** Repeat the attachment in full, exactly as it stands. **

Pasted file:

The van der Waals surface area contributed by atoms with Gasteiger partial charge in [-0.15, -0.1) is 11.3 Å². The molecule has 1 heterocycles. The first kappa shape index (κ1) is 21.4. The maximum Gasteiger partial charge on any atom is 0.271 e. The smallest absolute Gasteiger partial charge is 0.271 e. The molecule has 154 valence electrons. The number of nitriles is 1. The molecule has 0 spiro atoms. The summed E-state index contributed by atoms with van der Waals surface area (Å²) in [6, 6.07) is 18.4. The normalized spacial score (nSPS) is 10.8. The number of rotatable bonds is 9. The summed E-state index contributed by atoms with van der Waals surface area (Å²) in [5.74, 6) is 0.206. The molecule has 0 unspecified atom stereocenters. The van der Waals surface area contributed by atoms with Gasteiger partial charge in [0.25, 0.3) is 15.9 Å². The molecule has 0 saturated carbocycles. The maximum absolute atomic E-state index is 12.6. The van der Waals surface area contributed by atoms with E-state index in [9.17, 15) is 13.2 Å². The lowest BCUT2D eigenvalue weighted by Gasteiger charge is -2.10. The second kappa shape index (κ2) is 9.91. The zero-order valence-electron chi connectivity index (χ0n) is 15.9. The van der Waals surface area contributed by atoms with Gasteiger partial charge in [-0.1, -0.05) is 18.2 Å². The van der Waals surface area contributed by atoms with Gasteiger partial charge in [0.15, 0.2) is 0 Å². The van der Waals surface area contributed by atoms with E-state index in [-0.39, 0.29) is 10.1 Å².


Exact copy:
The van der Waals surface area contributed by atoms with Gasteiger partial charge in [-0.15, -0.1) is 11.3 Å². The molecule has 1 heterocycles. The first kappa shape index (κ1) is 21.4. The maximum Gasteiger partial charge on any atom is 0.271 e. The smallest absolute Gasteiger partial charge is 0.271 e. The molecule has 154 valence electrons. The number of nitriles is 1. The molecule has 0 spiro atoms. The summed E-state index contributed by atoms with van der Waals surface area (Å²) in [6, 6.07) is 18.4. The normalized spacial score (nSPS) is 10.8. The number of rotatable bonds is 9. The summed E-state index contributed by atoms with van der Waals surface area (Å²) in [5.74, 6) is 0.206. The molecule has 0 unspecified atom stereocenters. The van der Waals surface area contributed by atoms with Gasteiger partial charge in [0.25, 0.3) is 15.9 Å². The molecule has 0 saturated carbocycles. The maximum absolute atomic E-state index is 12.6. The van der Waals surface area contributed by atoms with E-state index in [9.17, 15) is 13.2 Å². The lowest BCUT2D eigenvalue weighted by Gasteiger charge is -2.10. The second kappa shape index (κ2) is 9.91. The zero-order valence-electron chi connectivity index (χ0n) is 15.9. The van der Waals surface area contributed by atoms with Gasteiger partial charge in [-0.1, -0.05) is 18.2 Å². The van der Waals surface area contributed by atoms with Gasteiger partial charge in [0.15, 0.2) is 0 Å². The van der Waals surface area contributed by atoms with E-state index in [-0.39, 0.29) is 10.1 Å².